In the argumentum ad hominem circumstantial, the appeal is to the special circumstances of the person with whom one is arguing. Instead of trying to prove the contention true or false on the evidence, its acceptance is urged because of the position and interests of those appealed to.
You can’t accept the legitimacy of lending for profit. You are a Christian, and Christ drove the money-lenders from the temple.
(This is not a general argument. It might not do much for a Hindu or a Jew, for example. The listener is invited to assent because of his Christian convictions.)
In a similar way people can be asked to accept a view because of their circumstances as members of the political party which supports it. In this version of the fallacy the error comes in by bringing the particular position of the audience into what is urged as a generally accepted truth. While such tactics might indeed convince that specific audience, they would not establish the Tightness or wrongness of what is urged, nor the truth or falsity of a statement.
No one in this university audience can be opposed to handing out state money to subsidize services, otherwise you would not be here, occupying a subsidized place.
(Actually, it is other state handouts which students oppose.)
A variant of the fallacy dismisses a person’s views as representing only their special circumstances. It assumes that an oil company executive can reflect only his corporation’s interest when he voices an opinion on the future of energy supplies. In the first place, the executive may well have independent views which differ from those of his company. In the second place, there is nothing to say that the corporation view is not the correct one, self-interested though it may be. The fallacy arises in this version by the wanton dismissal of possibly relevant material as much as by bringing in irrelevant matters such as the circumstances of the audience. Even if it can be shown why an opponent thinks as he does, it still does not show him to be wrong. (‘As an opera-lover, you will be the first to agree that we need more subsidy for the arts.’)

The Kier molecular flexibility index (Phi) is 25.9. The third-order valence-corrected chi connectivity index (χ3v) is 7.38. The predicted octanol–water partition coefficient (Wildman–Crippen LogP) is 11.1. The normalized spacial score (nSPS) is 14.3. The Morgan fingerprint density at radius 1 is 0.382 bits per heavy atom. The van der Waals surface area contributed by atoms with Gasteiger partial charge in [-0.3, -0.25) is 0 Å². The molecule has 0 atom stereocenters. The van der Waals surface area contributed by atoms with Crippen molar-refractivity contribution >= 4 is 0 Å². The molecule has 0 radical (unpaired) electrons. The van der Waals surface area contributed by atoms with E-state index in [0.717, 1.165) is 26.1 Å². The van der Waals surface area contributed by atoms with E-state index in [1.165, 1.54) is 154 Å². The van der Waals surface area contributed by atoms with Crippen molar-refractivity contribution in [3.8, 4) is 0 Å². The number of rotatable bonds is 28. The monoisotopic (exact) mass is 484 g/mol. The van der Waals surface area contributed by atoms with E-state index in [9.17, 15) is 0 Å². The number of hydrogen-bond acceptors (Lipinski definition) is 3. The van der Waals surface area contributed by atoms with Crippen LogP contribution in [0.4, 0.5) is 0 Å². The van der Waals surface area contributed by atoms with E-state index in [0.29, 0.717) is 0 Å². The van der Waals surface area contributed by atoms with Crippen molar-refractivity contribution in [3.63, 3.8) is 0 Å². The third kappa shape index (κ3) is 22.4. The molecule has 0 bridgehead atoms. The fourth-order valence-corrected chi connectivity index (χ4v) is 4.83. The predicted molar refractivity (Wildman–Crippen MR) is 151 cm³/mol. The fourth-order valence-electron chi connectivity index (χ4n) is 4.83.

The appeal to special circumstances occurs in arguments addressed to specialist audiences. The American expression ‘building a constituency’ refers quite often to the process of adding together enough interest groups, all of which give support on account of their special circumstances. An adept, if unscrupulous, politician might build a power-base by directing argument not to the general good of society but to the special circumstances of public-sector employees, trade unions, welfare recipients, ethnic minorities and groups involved in sexual politics. The Tightness or wrongness of the programme need not come into it if enough special circumstances can be appealed to.
Both versions of the argumentum ad hominem circumstantial can be used to advantage. You should employ the first version with respect to circumstances which are broad enough to include fairly large audiences. (‘You, as members of the working class, will appreciate … ‘) Especially useful to you will be the nominal membership of the Christian Church. Many people like to think of themselves as Christians, although they do not like the obligations which serious Christianity would impose. Thus when you appeal to them that as Christians they can hardly oppose your views, they will be forced into a reluctant and resentful acquiescence you could never have gained otherwise.
The second version is spectacular in the rejection of expert evidence against you. An expert is someone in the field, and as such his views represent only his circumstances as one who is involved. Thus, when the town-planner refutes your claims on town-planning; when the oil company expert shows what nonsense you have uttered on energy; and when the businessman exposes your cockeyed views about business, you smile sweetly in each case and observe: ‘Well he would say that, wouldn’t he?’